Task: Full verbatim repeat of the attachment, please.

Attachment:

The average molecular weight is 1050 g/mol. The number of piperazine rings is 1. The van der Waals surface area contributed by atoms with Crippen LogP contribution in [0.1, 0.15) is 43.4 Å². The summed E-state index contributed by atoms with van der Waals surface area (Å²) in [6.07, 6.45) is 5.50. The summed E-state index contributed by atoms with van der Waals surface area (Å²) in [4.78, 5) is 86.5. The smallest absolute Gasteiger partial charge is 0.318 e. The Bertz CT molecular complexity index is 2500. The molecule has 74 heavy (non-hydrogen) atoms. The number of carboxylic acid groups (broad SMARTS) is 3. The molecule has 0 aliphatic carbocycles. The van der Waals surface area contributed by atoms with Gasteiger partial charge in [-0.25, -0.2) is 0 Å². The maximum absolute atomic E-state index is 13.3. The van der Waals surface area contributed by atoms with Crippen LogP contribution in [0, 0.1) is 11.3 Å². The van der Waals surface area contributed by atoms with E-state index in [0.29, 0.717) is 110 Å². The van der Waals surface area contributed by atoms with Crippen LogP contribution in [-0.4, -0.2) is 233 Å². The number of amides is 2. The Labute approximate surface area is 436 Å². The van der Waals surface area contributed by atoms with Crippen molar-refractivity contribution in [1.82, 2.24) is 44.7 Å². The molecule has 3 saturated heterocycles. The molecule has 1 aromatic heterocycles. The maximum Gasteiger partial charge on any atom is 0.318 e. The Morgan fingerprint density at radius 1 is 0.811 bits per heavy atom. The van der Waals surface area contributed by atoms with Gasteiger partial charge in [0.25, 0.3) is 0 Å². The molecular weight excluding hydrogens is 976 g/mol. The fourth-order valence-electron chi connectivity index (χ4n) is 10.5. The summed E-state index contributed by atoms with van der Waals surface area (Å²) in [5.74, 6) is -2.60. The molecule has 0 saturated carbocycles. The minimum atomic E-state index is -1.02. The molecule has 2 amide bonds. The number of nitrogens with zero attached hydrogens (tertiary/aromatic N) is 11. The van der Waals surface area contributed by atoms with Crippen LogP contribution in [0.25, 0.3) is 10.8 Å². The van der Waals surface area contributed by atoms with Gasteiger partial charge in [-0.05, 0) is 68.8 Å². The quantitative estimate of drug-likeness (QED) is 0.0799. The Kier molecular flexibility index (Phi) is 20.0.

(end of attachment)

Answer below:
The average molecular weight is 1050 g/mol. The number of piperazine rings is 1. The van der Waals surface area contributed by atoms with Crippen LogP contribution in [0.1, 0.15) is 43.4 Å². The summed E-state index contributed by atoms with van der Waals surface area (Å²) in [6.07, 6.45) is 5.50. The summed E-state index contributed by atoms with van der Waals surface area (Å²) in [4.78, 5) is 86.5. The smallest absolute Gasteiger partial charge is 0.318 e. The Bertz CT molecular complexity index is 2500. The molecule has 74 heavy (non-hydrogen) atoms. The number of carboxylic acid groups (broad SMARTS) is 3. The molecule has 0 aliphatic carbocycles. The van der Waals surface area contributed by atoms with Gasteiger partial charge in [-0.25, -0.2) is 0 Å². The maximum absolute atomic E-state index is 13.3. The van der Waals surface area contributed by atoms with Crippen LogP contribution in [0, 0.1) is 11.3 Å². The van der Waals surface area contributed by atoms with E-state index in [0.29, 0.717) is 110 Å². The van der Waals surface area contributed by atoms with Crippen LogP contribution in [-0.4, -0.2) is 233 Å². The number of amides is 2. The Labute approximate surface area is 436 Å². The van der Waals surface area contributed by atoms with Crippen molar-refractivity contribution in [1.82, 2.24) is 44.7 Å². The molecule has 3 saturated heterocycles. The molecule has 1 aromatic heterocycles. The maximum Gasteiger partial charge on any atom is 0.318 e. The Morgan fingerprint density at radius 1 is 0.811 bits per heavy atom. The van der Waals surface area contributed by atoms with Gasteiger partial charge in [0.25, 0.3) is 0 Å². The molecular weight excluding hydrogens is 976 g/mol. The fourth-order valence-electron chi connectivity index (χ4n) is 10.5. The summed E-state index contributed by atoms with van der Waals surface area (Å²) in [5.74, 6) is -2.60. The molecule has 0 saturated carbocycles. The minimum atomic E-state index is -1.02. The molecule has 2 amide bonds. The number of nitrogens with zero attached hydrogens (tertiary/aromatic N) is 11. The van der Waals surface area contributed by atoms with Crippen LogP contribution in [0.25, 0.3) is 10.8 Å². The van der Waals surface area contributed by atoms with Gasteiger partial charge in [-0.05, 0) is 68.8 Å². The quantitative estimate of drug-likeness (QED) is 0.0799. The Kier molecular flexibility index (Phi) is 20.0.